Who

ARTICLE ABOUT The Who FROM Sounds, November 8, 1975

A good, honest interview the way I like it. This one should be great for anyone interested in this band.
Read on.

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The magic had begun to dwindle… but now we`re shit-hot. We`re back to the stage where we can go anywhere and do a good show.

The Who`s verdict on The Tour and The Album. By Barbara Charone

PETE TOWNSHEND has a point. A very good point. `Where do you fit in magazines where the past is the hero and the present a queen’, he wrote for Roger Daltrey to sing on ‘They Are All In Love’ from the `Who By Numbers’ album. And it’s quite a valid question.
Where do the Who fit? So The Sunday Times safely locks them away in the sixties time capsule, remnants of something that was. In one neatly constructed paragraph they dismiss Pete Townshend as a writer who exhausted his topic after three songs. Jaded disbelievers file the Who under nostalgia, bringing them out of the closet with caution, fondly thinking of them much like you’d look at an ancient family scrapbook. But why concentrate exclusively on the past when the present is just as good and the future could possibly be even better?
Some 70,000 paying customers caught the Who on their recent romp round Britain. Not one of them was an aging geriatric patient bent on reliving youthful memories.
Maybe the kid standing precariously high atop a steel beam at Wembley likes Queen. Maybe he goes to see Status Quo when they’re in town. But right now this kid is imitating every Townshend gesture down to the last guitar swoop and leap across the stage. This kid never saw them at the Marquee or the Scene Club. This kid doesn’t even own a copy of ‘My Generation’ let alone ‘Who’s Next’. But this kid almost falls off his steel beam during the ‘Tommy’ finale. That’s today. Y’see the kids are all right.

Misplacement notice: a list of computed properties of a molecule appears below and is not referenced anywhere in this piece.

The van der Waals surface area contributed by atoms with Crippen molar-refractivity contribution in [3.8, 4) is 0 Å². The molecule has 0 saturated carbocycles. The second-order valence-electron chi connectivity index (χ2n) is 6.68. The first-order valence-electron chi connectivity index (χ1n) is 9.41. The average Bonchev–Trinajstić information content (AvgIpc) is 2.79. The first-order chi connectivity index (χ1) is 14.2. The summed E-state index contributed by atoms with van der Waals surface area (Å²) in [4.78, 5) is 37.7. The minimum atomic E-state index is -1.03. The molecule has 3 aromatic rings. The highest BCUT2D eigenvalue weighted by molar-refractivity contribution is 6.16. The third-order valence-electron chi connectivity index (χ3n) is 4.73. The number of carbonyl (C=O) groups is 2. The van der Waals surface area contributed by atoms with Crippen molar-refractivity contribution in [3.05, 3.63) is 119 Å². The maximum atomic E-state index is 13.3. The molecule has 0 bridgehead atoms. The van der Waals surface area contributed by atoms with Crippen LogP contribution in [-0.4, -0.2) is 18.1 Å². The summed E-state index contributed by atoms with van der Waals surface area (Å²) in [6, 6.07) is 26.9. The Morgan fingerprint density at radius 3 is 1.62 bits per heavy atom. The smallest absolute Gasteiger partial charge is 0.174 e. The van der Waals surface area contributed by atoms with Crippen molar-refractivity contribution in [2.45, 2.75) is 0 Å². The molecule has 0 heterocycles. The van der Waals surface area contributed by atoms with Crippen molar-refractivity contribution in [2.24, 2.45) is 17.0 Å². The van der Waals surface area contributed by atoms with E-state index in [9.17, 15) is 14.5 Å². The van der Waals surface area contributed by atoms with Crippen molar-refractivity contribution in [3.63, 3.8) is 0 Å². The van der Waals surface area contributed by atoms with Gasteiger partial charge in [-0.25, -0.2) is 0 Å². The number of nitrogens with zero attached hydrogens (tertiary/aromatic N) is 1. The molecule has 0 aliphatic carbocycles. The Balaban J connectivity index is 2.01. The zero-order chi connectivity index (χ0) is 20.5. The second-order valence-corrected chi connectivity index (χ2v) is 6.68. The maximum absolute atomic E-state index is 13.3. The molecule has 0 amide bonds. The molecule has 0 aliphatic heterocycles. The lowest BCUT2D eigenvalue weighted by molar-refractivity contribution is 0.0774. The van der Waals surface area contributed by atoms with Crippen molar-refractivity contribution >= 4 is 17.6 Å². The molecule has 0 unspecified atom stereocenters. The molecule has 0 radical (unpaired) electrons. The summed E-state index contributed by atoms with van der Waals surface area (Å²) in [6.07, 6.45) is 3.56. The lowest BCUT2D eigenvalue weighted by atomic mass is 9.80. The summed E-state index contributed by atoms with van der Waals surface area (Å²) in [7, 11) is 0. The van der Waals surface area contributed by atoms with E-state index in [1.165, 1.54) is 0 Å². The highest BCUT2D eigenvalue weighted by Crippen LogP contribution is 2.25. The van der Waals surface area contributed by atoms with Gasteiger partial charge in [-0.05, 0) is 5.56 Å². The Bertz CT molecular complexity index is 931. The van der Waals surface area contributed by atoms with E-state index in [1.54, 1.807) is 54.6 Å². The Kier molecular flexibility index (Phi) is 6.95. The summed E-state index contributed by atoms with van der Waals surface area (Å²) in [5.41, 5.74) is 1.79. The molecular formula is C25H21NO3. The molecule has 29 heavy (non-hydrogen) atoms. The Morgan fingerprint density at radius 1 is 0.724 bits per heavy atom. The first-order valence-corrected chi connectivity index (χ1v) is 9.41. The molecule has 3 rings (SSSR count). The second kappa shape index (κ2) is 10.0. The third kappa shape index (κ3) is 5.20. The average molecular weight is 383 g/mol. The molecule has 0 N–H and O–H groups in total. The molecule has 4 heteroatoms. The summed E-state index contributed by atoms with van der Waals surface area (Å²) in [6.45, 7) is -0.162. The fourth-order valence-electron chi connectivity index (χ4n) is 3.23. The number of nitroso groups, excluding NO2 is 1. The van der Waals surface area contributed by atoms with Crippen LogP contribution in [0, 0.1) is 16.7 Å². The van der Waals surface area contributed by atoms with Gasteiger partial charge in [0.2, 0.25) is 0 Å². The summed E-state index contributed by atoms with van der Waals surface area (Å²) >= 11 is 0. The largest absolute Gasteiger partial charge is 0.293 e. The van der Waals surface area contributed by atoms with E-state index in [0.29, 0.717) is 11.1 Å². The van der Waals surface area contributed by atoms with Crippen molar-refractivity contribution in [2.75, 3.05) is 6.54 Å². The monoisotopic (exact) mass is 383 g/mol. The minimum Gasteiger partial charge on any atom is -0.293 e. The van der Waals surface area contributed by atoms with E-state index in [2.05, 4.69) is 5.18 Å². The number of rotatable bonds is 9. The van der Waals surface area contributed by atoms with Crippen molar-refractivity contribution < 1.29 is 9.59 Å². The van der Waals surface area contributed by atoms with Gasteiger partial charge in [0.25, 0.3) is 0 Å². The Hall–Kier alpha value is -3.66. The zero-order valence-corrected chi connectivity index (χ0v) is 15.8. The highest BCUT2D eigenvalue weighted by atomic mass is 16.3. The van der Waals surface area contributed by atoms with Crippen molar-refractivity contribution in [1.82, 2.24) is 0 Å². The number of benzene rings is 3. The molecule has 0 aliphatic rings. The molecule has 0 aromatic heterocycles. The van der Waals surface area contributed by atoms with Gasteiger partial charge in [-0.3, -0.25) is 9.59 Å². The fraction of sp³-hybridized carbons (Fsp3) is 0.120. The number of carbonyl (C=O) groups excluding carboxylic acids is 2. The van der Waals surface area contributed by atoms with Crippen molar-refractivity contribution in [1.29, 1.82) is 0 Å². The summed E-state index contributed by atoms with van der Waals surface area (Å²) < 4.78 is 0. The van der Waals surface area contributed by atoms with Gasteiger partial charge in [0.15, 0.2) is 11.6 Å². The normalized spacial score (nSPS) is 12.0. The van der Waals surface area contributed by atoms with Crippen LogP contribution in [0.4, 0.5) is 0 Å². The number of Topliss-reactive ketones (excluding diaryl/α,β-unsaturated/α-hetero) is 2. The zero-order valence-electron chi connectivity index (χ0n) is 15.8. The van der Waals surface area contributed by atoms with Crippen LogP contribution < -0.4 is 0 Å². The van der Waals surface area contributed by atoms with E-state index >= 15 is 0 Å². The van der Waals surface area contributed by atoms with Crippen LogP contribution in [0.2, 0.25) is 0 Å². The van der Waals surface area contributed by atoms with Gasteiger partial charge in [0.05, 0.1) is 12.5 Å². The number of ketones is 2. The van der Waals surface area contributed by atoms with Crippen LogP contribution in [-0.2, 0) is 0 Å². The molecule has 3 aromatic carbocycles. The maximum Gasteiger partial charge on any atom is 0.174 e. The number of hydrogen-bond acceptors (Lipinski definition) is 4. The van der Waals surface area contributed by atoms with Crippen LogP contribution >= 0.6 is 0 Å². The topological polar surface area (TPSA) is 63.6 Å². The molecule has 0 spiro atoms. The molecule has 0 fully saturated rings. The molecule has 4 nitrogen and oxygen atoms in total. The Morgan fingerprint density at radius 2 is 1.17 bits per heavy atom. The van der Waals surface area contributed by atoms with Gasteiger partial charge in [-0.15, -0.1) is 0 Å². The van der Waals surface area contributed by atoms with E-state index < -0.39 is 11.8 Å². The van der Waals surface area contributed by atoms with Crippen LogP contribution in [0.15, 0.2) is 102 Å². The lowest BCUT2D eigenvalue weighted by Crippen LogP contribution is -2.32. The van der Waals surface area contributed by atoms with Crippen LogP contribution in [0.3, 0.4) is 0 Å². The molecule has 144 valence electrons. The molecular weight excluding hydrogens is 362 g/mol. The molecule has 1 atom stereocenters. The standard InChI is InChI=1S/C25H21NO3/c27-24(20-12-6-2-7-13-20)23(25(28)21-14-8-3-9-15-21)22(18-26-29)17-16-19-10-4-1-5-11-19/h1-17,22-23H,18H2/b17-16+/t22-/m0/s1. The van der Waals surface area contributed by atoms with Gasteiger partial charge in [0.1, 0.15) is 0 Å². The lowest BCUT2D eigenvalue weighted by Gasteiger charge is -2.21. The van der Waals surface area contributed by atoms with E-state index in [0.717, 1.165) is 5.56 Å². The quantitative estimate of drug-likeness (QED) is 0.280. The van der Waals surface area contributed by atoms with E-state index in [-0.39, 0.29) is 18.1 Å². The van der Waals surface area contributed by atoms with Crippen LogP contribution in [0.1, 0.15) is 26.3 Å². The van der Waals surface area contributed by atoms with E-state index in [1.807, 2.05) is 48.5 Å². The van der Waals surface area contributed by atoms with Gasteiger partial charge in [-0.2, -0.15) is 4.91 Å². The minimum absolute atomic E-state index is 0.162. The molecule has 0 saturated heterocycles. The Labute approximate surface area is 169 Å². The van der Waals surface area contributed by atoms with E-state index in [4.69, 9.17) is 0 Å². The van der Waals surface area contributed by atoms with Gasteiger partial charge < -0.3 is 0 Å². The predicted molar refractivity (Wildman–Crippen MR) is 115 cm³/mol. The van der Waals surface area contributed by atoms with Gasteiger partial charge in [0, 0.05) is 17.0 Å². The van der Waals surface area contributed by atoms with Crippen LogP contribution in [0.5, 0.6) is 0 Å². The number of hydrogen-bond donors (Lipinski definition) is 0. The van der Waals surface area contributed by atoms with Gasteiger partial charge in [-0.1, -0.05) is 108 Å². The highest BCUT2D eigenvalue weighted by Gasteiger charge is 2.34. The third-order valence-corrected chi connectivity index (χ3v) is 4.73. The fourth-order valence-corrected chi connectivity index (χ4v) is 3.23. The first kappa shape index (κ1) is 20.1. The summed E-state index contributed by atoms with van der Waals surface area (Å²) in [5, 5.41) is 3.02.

With the Who inspiration isn’t rehearsed. Neither are the mistakes. Pete Townshend’s guitar strap falls down during the `Won’t Get Fooled Again’ finale. Roger Daltrey forgets the first verse to ‘Summertime Blues’ leaving John Entwistle a vocal solo. Playing with headphones to hear the ‘Baba O’Reilly’ backing tapes, Keith Moon gives one final percussive assault just after the rest of the band have finished the song. Townshend falls over during some visual acrobatics and Daltrey laughs.

But that’s exactly what makes the Who great. There’s an ominous sense of danger that permeates every concert, that very real knowledge that chaos could break out momentarily. Equipment fails, guitars feed back, tempers flair, the band threaten to break up in the dressing room after a show, disaster lurks overhead. Take the first night of their British tour.
Six thousand pounds had been spent on risers for the equipment and the drums to give the band more room on stage, to heighten the visuals. So there’s Keith Moon playing only to himself because the rest of the band can’t hear. Six thousand pounds and they threw it all away after the show.